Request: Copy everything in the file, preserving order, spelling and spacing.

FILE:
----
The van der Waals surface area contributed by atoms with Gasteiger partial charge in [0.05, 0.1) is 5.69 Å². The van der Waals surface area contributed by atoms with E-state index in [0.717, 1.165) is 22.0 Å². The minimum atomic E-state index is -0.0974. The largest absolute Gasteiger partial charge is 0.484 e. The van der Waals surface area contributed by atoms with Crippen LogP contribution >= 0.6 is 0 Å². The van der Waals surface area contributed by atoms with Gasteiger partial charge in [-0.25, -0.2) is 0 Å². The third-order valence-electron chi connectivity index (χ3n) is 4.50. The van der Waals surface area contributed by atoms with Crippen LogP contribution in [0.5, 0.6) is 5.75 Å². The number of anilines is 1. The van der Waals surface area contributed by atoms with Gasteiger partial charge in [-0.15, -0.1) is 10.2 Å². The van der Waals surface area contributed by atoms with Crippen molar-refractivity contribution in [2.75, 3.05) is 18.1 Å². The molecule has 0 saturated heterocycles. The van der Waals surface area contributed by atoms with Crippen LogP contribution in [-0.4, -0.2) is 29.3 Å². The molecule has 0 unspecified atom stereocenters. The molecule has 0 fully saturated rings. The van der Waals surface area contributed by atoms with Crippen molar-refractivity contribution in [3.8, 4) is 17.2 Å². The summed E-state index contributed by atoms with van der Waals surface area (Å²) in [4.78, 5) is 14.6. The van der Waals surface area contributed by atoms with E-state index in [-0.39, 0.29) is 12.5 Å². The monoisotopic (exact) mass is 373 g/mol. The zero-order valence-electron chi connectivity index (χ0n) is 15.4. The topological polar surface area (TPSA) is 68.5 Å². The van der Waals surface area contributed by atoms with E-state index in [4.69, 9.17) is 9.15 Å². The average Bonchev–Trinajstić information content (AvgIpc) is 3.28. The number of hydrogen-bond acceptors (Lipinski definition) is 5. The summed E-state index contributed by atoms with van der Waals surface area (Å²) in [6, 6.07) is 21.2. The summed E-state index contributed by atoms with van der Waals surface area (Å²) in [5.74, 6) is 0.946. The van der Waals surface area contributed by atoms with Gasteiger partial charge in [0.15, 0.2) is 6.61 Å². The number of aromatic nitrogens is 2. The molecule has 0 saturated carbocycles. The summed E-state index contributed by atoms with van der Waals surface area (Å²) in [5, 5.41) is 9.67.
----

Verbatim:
The van der Waals surface area contributed by atoms with Gasteiger partial charge in [0.05, 0.1) is 5.69 Å². The van der Waals surface area contributed by atoms with E-state index in [0.717, 1.165) is 22.0 Å². The minimum atomic E-state index is -0.0974. The largest absolute Gasteiger partial charge is 0.484 e. The van der Waals surface area contributed by atoms with Crippen LogP contribution >= 0.6 is 0 Å². The van der Waals surface area contributed by atoms with Gasteiger partial charge in [-0.25, -0.2) is 0 Å². The third-order valence-electron chi connectivity index (χ3n) is 4.50. The van der Waals surface area contributed by atoms with Crippen LogP contribution in [0.5, 0.6) is 5.75 Å². The number of anilines is 1. The van der Waals surface area contributed by atoms with Gasteiger partial charge in [-0.15, -0.1) is 10.2 Å². The van der Waals surface area contributed by atoms with Crippen molar-refractivity contribution in [2.75, 3.05) is 18.1 Å². The molecule has 0 saturated heterocycles. The van der Waals surface area contributed by atoms with Crippen LogP contribution in [-0.4, -0.2) is 29.3 Å². The molecule has 0 unspecified atom stereocenters. The molecule has 0 fully saturated rings. The van der Waals surface area contributed by atoms with Crippen molar-refractivity contribution in [3.8, 4) is 17.2 Å². The summed E-state index contributed by atoms with van der Waals surface area (Å²) in [4.78, 5) is 14.6. The van der Waals surface area contributed by atoms with E-state index in [-0.39, 0.29) is 12.5 Å². The monoisotopic (exact) mass is 373 g/mol. The zero-order valence-electron chi connectivity index (χ0n) is 15.4. The topological polar surface area (TPSA) is 68.5 Å². The van der Waals surface area contributed by atoms with E-state index in [4.69, 9.17) is 9.15 Å². The average Bonchev–Trinajstić information content (AvgIpc) is 3.28. The number of hydrogen-bond acceptors (Lipinski definition) is 5. The summed E-state index contributed by atoms with van der Waals surface area (Å²) in [6, 6.07) is 21.2. The summed E-state index contributed by atoms with van der Waals surface area (Å²) in [5.74, 6) is 0.946. The van der Waals surface area contributed by atoms with Gasteiger partial charge in [0.15, 0.2) is 6.61 Å². The number of aromatic nitrogens is 2. The molecule has 0 saturated carbocycles. The summed E-state index contributed by atoms with van der Waals surface area (Å²) in [5, 5.41) is 9.67.